Liberia: Chief Justice Yuoh Orders 'Finance Minister Tweah Arrested'

The Chief Justice’s decision was triggered by “Minister Tweah’s continued refusal to… appear before the Court to address issues relating to the  two months unpaid salaries” for the Judiciary.

Chief Justice Sie-A-Nyene Yuoh, with the approval of the three other justices of the Supreme Court on Monday, November 7, unanimously agreed to arrest Finance Minister Samuel D. Tweah, Jr., pursuant to a contempt order issued by the Chief Justice.

In Tweah’s arrest order, a copy of which is in the possession of the Daily Observer, the Chief Justice said the minister is impeding the functions of the courts, and creating a constitutional crisis for the Judicial Branch of the Government.

Article 72 ( a) of the 1986 Constitution states: “The Justices of the Supreme Court and all other judges shall receive such salaries, allowances, and benefits as shall be established by law. Such salaries shall be subject to taxes as defined by law, provided that they shall not otherwise be diminished. Allowances and benefits paid to Justices of the Supreme Court and judges of subordinate courts may by law be increased but may not be diminished, except under a national program enacted by the Legislature; nor shall such allowance and benefits be subject to taxation.”

The Judicial Canons, particularly chapter six, titled: GOVERNMENT PAID OFFICIALS, provides, that, “The judge is a government paid official and must be paid adequately; he holds an exalted position which prevents him from engaging in any business pursuit, therefore he must be provided with the necessities of life and with every means by which he will be able to perform his judicial duties effectively, efficiently, and speedily."

"The judge must be encouraged and given the incentive to live a decent and dignified life that would prevent financial and domestic worries and enable him to repel temptation which is susceptible to human life. As the priest of justice, a judge should not be given the cause to be corrupted in the performance of his judicial duties so as to be justified for any disciplinary action taken against him if found deficient in those qualities."

The justices, in Tweah’s arrest order, instructed the Marshall, saying, “by directive of the Full Bench of the Supreme Court, you are hereby  commanded to arrest the living body of Samuel D. Tweah, Minister of Finance and Development Planning, to show cause why he should not be held in contempt of court for impeding the function of the court and creating a constitutional crisis for the Judiciary.”

The arrest order however did not include any of Tweah’s deputies; therefore, enforcement will not take place until the minister returns.  Meanwhile, a source in the office of the Finance Minister, who requested anonymity, told the Daily Observer that the Minister “respects the Supreme Court and the matter has been handled.”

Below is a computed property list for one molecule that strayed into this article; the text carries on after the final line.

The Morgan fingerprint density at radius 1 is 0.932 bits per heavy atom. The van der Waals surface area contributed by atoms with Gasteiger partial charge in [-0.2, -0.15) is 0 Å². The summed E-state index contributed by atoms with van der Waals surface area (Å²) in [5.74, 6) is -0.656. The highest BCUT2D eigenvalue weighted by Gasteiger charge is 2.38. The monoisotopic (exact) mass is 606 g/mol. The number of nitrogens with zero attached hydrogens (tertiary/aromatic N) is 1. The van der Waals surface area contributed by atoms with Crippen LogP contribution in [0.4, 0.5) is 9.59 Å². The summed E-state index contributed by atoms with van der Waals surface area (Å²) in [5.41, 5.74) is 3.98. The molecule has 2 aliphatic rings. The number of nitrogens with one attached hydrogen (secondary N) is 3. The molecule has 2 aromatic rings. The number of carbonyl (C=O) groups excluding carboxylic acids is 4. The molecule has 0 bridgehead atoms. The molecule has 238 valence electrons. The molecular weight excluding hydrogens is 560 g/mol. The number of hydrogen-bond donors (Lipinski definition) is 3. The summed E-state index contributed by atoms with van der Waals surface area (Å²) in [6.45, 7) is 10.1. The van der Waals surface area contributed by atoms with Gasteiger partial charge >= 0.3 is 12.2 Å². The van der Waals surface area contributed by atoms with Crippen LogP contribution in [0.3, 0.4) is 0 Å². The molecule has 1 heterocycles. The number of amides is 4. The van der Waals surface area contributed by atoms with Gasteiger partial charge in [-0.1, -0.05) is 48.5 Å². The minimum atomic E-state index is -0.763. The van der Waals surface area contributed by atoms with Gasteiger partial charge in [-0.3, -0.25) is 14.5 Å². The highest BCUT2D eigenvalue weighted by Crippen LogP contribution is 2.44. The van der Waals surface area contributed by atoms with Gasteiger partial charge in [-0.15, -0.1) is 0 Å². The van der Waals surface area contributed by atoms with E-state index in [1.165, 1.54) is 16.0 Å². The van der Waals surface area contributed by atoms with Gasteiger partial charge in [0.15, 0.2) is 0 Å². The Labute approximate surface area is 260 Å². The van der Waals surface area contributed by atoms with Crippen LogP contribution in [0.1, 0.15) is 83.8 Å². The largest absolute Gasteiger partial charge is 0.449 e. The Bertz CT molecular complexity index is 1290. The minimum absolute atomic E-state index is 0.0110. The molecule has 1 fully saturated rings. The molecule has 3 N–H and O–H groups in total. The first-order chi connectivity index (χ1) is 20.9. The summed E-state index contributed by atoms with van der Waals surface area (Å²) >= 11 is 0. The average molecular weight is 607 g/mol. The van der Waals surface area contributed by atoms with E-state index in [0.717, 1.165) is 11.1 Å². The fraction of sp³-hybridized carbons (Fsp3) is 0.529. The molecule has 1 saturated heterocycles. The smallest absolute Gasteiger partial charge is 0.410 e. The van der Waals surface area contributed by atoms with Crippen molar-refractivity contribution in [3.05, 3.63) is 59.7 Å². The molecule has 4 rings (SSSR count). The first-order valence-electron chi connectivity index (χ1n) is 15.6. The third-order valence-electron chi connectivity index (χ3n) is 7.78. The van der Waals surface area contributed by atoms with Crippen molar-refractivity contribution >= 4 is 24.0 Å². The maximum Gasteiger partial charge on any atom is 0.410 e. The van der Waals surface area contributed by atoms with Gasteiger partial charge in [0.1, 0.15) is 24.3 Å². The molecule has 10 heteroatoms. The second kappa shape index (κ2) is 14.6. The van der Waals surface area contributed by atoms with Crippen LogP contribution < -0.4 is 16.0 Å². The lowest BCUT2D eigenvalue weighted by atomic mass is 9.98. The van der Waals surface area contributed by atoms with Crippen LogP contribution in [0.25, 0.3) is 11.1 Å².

Yuoh’s decision came after she and her colleagues concluded a week of consultative meetings with judges and judicial staff, over the delay on the part of Tweah, to settle the Judicial Branch of two months’ salaries —  covering September and October.

During one of the many meetings with the judicial staff, on, October 27, Yuoh assured her staffers that she was going to see to it that they got their September and October salaries, before November 7, a promise that did not materialize.  A highly placed staff at the office of the chief justice informed the Daily Observer that the Chief Justice’s decision was triggered by “Minister Tweah’s continued refusal to honor their directive, instructing him to appear before the Court, to address issues relating to the  two months unpaid salaries.”

Before Tweah’s arrest order, the government, in 2019, passed into law the National Remuneration Standardization Act of 2019. Among a number of contrary views, some opined that the reduction of judges’ salaries, allowances, and other emoluments would contribute to the increase in corruption among judges. 

Before the implementation of the salary harmonization, judges rejected the Act and filed a joint lawsuit against the government to the Civil Court. The judges described the harmonization of their salaries as “wrongful and illegal abolition and withholding of” their allowances.  But, that lawsuit was later withdrawn without reason.

However, they may have abandoned the suit, because the Government may be protected by a caveat in Article 72(a), which prohibits the allowances and benefits paid to judges from being diminished “except under a national program enacted by the Legislature”, hence the National Remuneration Standardization Act of 2019.

The Weah administration argued at the time that the National Remuneration Standardization Act of 2019 “is aimed at ensuring that salaries, allowances, and benefits across government are uniformed and equitable for work done, to ensure that the inequality gap in government is narrowed and controlled to the extent that public resources are managed properly and efficiently.” 

Prior to the salary harmonization coming into force, judges were each paid monthly remuneration as follows: a taxable salary of L$$22,950; a non-taxable allowance of US$5,000; and 350 gallons of gasoline, which was later reduced to 135 gallons.

But, with the act, judges are now being paid the following remunerations: a taxable salary of US$5,000; allowance abolished; and the 135 gallons of gasoline maintained.

Essentially, the judges have suddenly experienced a major spike in their taxable income, while their US$5,000 non-taxable allowance has been diminished to zero, leaving them with only the 135 gallons of gasoline as non-taxable benefit. This does not bode well for most judges who, by the Judicial Canon — the rules governing the judiciary — are prohibited from engaging in any other business pursuit, and must maintain good moral character.